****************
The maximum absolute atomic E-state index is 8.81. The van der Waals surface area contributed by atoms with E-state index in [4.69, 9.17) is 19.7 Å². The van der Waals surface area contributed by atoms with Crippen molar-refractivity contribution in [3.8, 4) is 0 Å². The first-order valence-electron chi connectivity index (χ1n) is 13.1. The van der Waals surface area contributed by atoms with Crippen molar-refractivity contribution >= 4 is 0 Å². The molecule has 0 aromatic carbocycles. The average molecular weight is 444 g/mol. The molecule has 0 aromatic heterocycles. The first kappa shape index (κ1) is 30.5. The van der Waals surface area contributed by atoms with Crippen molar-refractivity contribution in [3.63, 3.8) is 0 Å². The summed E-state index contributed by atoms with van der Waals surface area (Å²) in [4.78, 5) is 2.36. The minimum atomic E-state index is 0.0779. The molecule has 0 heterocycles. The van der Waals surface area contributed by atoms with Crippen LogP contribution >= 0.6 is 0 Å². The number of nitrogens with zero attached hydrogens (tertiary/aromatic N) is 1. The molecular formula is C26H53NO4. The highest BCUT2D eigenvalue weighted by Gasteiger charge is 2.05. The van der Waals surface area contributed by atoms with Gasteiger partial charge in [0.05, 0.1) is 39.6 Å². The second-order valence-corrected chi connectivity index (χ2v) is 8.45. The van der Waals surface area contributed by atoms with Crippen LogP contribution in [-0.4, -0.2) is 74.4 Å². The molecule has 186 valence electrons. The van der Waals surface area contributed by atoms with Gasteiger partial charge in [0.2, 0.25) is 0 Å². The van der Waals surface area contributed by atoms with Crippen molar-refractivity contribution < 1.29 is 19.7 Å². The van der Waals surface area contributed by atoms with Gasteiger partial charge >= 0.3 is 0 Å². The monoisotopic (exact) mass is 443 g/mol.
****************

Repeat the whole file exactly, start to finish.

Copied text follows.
The maximum absolute atomic E-state index is 8.81. The van der Waals surface area contributed by atoms with E-state index in [4.69, 9.17) is 19.7 Å². The van der Waals surface area contributed by atoms with Crippen molar-refractivity contribution in [3.8, 4) is 0 Å². The first-order valence-electron chi connectivity index (χ1n) is 13.1. The van der Waals surface area contributed by atoms with Crippen molar-refractivity contribution >= 4 is 0 Å². The molecule has 0 aromatic carbocycles. The average molecular weight is 444 g/mol. The molecule has 0 aromatic heterocycles. The first kappa shape index (κ1) is 30.5. The van der Waals surface area contributed by atoms with Crippen molar-refractivity contribution in [3.63, 3.8) is 0 Å². The summed E-state index contributed by atoms with van der Waals surface area (Å²) in [4.78, 5) is 2.36. The minimum atomic E-state index is 0.0779. The molecule has 0 heterocycles. The van der Waals surface area contributed by atoms with Crippen LogP contribution >= 0.6 is 0 Å². The number of nitrogens with zero attached hydrogens (tertiary/aromatic N) is 1. The molecular formula is C26H53NO4. The highest BCUT2D eigenvalue weighted by Gasteiger charge is 2.05. The van der Waals surface area contributed by atoms with Gasteiger partial charge in [0.05, 0.1) is 39.6 Å². The second-order valence-corrected chi connectivity index (χ2v) is 8.45. The van der Waals surface area contributed by atoms with Crippen LogP contribution in [-0.4, -0.2) is 74.4 Å². The molecule has 186 valence electrons. The van der Waals surface area contributed by atoms with Gasteiger partial charge in [0.2, 0.25) is 0 Å². The van der Waals surface area contributed by atoms with Crippen molar-refractivity contribution < 1.29 is 19.7 Å². The van der Waals surface area contributed by atoms with Gasteiger partial charge >= 0.3 is 0 Å². The monoisotopic (exact) mass is 443 g/mol.